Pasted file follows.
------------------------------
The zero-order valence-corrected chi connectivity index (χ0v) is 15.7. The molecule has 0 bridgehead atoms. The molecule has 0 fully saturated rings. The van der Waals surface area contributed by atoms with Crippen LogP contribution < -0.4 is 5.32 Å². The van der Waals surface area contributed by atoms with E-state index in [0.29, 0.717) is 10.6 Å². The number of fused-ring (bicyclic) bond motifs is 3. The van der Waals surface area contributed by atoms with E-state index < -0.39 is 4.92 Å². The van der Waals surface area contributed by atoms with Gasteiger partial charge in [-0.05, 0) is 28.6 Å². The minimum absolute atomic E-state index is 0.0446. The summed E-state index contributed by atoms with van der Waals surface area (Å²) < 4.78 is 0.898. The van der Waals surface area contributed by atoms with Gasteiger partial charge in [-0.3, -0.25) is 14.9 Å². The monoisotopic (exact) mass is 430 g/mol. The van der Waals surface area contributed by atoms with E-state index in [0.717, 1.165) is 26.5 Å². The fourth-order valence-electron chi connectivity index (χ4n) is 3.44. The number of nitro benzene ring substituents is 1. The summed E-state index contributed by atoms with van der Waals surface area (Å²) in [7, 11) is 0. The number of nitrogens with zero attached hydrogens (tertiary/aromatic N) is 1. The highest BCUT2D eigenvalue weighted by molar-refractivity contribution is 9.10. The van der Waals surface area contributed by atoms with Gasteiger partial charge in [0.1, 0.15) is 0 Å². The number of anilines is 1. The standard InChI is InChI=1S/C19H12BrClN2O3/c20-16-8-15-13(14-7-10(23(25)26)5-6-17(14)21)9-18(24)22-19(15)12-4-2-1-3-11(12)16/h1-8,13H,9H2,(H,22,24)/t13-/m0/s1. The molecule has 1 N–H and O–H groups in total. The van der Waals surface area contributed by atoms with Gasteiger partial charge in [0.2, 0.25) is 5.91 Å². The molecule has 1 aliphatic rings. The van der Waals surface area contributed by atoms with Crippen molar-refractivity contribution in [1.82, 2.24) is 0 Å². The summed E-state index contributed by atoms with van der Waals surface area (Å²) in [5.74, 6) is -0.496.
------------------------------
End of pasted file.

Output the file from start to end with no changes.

The zero-order valence-corrected chi connectivity index (χ0v) is 15.7. The molecule has 0 bridgehead atoms. The molecule has 0 fully saturated rings. The van der Waals surface area contributed by atoms with Crippen LogP contribution < -0.4 is 5.32 Å². The van der Waals surface area contributed by atoms with E-state index in [0.29, 0.717) is 10.6 Å². The number of fused-ring (bicyclic) bond motifs is 3. The van der Waals surface area contributed by atoms with E-state index < -0.39 is 4.92 Å². The van der Waals surface area contributed by atoms with Gasteiger partial charge in [-0.05, 0) is 28.6 Å². The minimum absolute atomic E-state index is 0.0446. The summed E-state index contributed by atoms with van der Waals surface area (Å²) < 4.78 is 0.898. The van der Waals surface area contributed by atoms with Gasteiger partial charge in [-0.3, -0.25) is 14.9 Å². The monoisotopic (exact) mass is 430 g/mol. The van der Waals surface area contributed by atoms with E-state index in [0.717, 1.165) is 26.5 Å². The fourth-order valence-electron chi connectivity index (χ4n) is 3.44. The number of nitro benzene ring substituents is 1. The summed E-state index contributed by atoms with van der Waals surface area (Å²) in [7, 11) is 0. The number of nitrogens with zero attached hydrogens (tertiary/aromatic N) is 1. The highest BCUT2D eigenvalue weighted by molar-refractivity contribution is 9.10. The van der Waals surface area contributed by atoms with Gasteiger partial charge in [0.1, 0.15) is 0 Å². The number of anilines is 1. The standard InChI is InChI=1S/C19H12BrClN2O3/c20-16-8-15-13(14-7-10(23(25)26)5-6-17(14)21)9-18(24)22-19(15)12-4-2-1-3-11(12)16/h1-8,13H,9H2,(H,22,24)/t13-/m0/s1. The molecule has 1 N–H and O–H groups in total. The van der Waals surface area contributed by atoms with Gasteiger partial charge in [0.2, 0.25) is 5.91 Å². The molecule has 1 aliphatic rings. The van der Waals surface area contributed by atoms with Crippen molar-refractivity contribution in [1.82, 2.24) is 0 Å². The summed E-state index contributed by atoms with van der Waals surface area (Å²) in [5.74, 6) is -0.496.